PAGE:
April 18, 2014

HighLoad 2007 Review

Almost two weeks have passed since HighLoad 2007 conference in Moscow, Russia so I’m pretty late with feedback and my only excuse I was pretty busy to spare some time for it.

Lets start with bright side.
The conference had a lot of great sessions by experts in their field. A lot of top Russian companies such as Yandex Rambler, Mail.Ru had sessions covering their internal architecture. Speakers were very open in many cases sharing data about their internal implementation, for example Yandex would tell you a lot more details about their search process than Google would be willing to share. I specially mention Yandex here as they had very well presented team on the conference and had largest number of sessions presented by the same company.

The other very impressive thing was publishing of materials for previous (Russian Internet Technologies) conference in the book and distributing them among this conference attendees. And it was not just slides as I’ve seen on other conferences – the talks from previous conference were recoded and them converted to the text and put together with slides. I can only imagine how enormous effort it required but it is very handy to get.

Also the conference had all sessions recorded and broadcasted on RuTube – this however did not always work well. As my wife tells me my sessions were not broadcasted for some reason and also I did not find them on the Session Videos page.

The presentation stand was prepared much better this time. You still was requested to use conference laptop rather than your own but at least you had remote control allowing you to switch slides manually rather than ask for slide to be changed as on previous conference.

Generally I had very enjoyable time talking to speakers as well as a lot of conference attendees. We had a good talk with Bruce Momjian and I learned a lot of interesting low level details about PostgreSQL transactional engine internals.

Now what I did not like.
The previous conference was rather crowded and this one looked like larger one but taking place in much smaller space. I would say it was about half the size of MySQL Users Conference 2007 but probably had 1/8 of the space.
This means corridors were very crowded (forget about place to sit outside of speaker rooms) and good sessions were so crowded you could not get even standing place.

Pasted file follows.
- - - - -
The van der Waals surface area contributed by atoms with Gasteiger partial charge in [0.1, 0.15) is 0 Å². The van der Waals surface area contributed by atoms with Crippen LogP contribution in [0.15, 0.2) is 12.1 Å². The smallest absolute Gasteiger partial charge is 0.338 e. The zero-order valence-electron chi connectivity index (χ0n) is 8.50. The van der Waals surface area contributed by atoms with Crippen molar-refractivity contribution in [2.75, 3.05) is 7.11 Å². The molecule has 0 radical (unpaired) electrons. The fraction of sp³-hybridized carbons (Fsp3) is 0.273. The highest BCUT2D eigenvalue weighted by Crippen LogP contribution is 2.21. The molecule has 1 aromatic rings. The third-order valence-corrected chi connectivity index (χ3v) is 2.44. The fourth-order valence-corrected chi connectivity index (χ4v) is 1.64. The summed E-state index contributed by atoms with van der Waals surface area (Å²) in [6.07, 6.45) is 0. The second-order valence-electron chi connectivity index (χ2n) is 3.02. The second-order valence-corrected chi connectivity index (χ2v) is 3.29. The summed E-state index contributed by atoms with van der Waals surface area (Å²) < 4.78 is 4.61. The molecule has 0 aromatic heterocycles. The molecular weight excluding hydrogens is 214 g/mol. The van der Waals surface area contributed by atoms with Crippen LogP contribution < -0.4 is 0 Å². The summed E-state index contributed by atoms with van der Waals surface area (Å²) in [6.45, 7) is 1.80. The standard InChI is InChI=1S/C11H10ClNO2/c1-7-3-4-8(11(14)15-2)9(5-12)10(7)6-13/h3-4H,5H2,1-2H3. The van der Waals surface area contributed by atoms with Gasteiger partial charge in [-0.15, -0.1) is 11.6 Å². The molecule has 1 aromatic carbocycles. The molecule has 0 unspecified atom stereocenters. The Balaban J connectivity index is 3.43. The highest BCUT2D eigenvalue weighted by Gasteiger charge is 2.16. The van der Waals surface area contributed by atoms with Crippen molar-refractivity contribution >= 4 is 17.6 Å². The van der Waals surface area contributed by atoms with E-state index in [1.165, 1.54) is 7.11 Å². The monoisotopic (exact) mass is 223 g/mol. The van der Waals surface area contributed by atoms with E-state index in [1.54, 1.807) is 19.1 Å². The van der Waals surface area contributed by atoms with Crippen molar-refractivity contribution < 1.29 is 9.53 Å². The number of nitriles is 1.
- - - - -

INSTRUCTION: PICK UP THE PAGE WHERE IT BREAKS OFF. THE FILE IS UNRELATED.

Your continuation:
I also did not like the lunch idea – to make it less crowded break was split into 2 parts – the break in one room was when other had session going which meant you have to choose between food for your stomach or for your brain. Plus as I mentioned lunch was very crowded with no place to sit.

Registration was the other problem. Registration opened at 9 and sessions were supposed to start at 10. This produced huge crowd fighting to get to registration desk. A lot of people (including myself) also could not be found in the list and had to go to special desk to resolve the issue which had a long line as well. Were were no special speaker registration as well.

Another problem worth to mention was schedule. Because registration problem sessions went late and other issues agenda changed from printed one, while were were no board or anything which would show current schedule. Were were also time swaps which were not announced widely enough so few times I came to the session just to find the session was changed or actually moved earlier so I already missed it. In my case of spending a lot of time talking to the people rather than just visiting sessions up to date schedule information is important.

Different
Few things for this conference were just different from most of International conferences I’ve been to.

First – the amount of interest you raise is enormous – I spent 2+ hours after each of my sessions answering questions, not to mention questions/talks you get at other time. And this was same for many other speakers.

Second – it was very interesting to see probably every 3rd person on the conference out where hunting for people – good engineers are extremely hard to find in Russia now as the market is pretty hot. A lot of people I spoke to were approached about job opportunities so it was great place for job hunting as well.

Third – It was truly Russian conference. Were were two sessions in English – once from Microsoft, another by Bruce Momjian from PostgreSQL which were translated to Russian live (I did not listen Russian so have no clue about translation quality). There were also people from Oracle speaking on the conference but this is about it. It was very surprising to see no Google people attending, even though they now have office in Russia.

In generally it surely was worth the visit for me and I think this conference has potential of tuning to very exciting yearly event.

P.S My sessions from the conference uploaded to MySQL Presentations section as usually. Note – they are in Russian.

About Peter Zaitsev

Peter managed the High Performance Group within MySQL until 2006, when he founded Percona. Peter has a Master's Degree in Computer Science and is an expert in database kernels, computer hardware, and application scaling.

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